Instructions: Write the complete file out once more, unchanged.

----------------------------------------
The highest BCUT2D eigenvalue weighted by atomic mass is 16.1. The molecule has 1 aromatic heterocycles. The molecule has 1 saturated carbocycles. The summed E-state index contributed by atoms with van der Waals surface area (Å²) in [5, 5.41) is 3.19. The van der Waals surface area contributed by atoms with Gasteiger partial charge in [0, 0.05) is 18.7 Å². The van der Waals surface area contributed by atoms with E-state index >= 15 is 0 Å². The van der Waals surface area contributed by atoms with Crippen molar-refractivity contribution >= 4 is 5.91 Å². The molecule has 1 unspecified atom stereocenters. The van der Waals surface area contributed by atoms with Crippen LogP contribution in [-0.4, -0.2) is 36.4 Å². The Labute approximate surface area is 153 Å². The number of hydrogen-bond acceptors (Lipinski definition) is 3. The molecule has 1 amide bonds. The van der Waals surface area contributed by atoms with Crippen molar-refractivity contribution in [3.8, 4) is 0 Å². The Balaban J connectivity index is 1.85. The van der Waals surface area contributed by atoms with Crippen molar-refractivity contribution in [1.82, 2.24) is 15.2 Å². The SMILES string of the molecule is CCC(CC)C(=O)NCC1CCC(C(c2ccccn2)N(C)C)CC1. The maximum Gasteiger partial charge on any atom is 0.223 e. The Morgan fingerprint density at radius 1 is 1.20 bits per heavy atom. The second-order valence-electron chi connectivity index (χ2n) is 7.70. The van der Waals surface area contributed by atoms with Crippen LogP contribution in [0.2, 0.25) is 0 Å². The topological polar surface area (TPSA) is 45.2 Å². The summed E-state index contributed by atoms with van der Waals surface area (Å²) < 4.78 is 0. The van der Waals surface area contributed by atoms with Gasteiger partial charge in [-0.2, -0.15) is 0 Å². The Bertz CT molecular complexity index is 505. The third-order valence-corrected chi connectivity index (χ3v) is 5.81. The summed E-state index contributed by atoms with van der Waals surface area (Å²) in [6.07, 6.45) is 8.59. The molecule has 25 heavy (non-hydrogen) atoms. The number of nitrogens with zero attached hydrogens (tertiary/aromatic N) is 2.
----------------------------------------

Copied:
The highest BCUT2D eigenvalue weighted by atomic mass is 16.1. The molecule has 1 aromatic heterocycles. The molecule has 1 saturated carbocycles. The summed E-state index contributed by atoms with van der Waals surface area (Å²) in [5, 5.41) is 3.19. The van der Waals surface area contributed by atoms with Gasteiger partial charge in [0, 0.05) is 18.7 Å². The van der Waals surface area contributed by atoms with E-state index >= 15 is 0 Å². The van der Waals surface area contributed by atoms with Crippen molar-refractivity contribution >= 4 is 5.91 Å². The molecule has 1 unspecified atom stereocenters. The van der Waals surface area contributed by atoms with Crippen LogP contribution in [-0.4, -0.2) is 36.4 Å². The Labute approximate surface area is 153 Å². The number of hydrogen-bond acceptors (Lipinski definition) is 3. The molecule has 1 amide bonds. The van der Waals surface area contributed by atoms with Crippen molar-refractivity contribution in [3.8, 4) is 0 Å². The Balaban J connectivity index is 1.85. The van der Waals surface area contributed by atoms with Crippen molar-refractivity contribution in [1.82, 2.24) is 15.2 Å². The SMILES string of the molecule is CCC(CC)C(=O)NCC1CCC(C(c2ccccn2)N(C)C)CC1. The maximum Gasteiger partial charge on any atom is 0.223 e. The Morgan fingerprint density at radius 1 is 1.20 bits per heavy atom. The second-order valence-electron chi connectivity index (χ2n) is 7.70. The van der Waals surface area contributed by atoms with Crippen LogP contribution in [0.2, 0.25) is 0 Å². The topological polar surface area (TPSA) is 45.2 Å². The summed E-state index contributed by atoms with van der Waals surface area (Å²) < 4.78 is 0. The van der Waals surface area contributed by atoms with Gasteiger partial charge in [-0.2, -0.15) is 0 Å². The Bertz CT molecular complexity index is 505. The third-order valence-corrected chi connectivity index (χ3v) is 5.81. The summed E-state index contributed by atoms with van der Waals surface area (Å²) in [6.07, 6.45) is 8.59. The molecule has 25 heavy (non-hydrogen) atoms. The number of nitrogens with zero attached hydrogens (tertiary/aromatic N) is 2.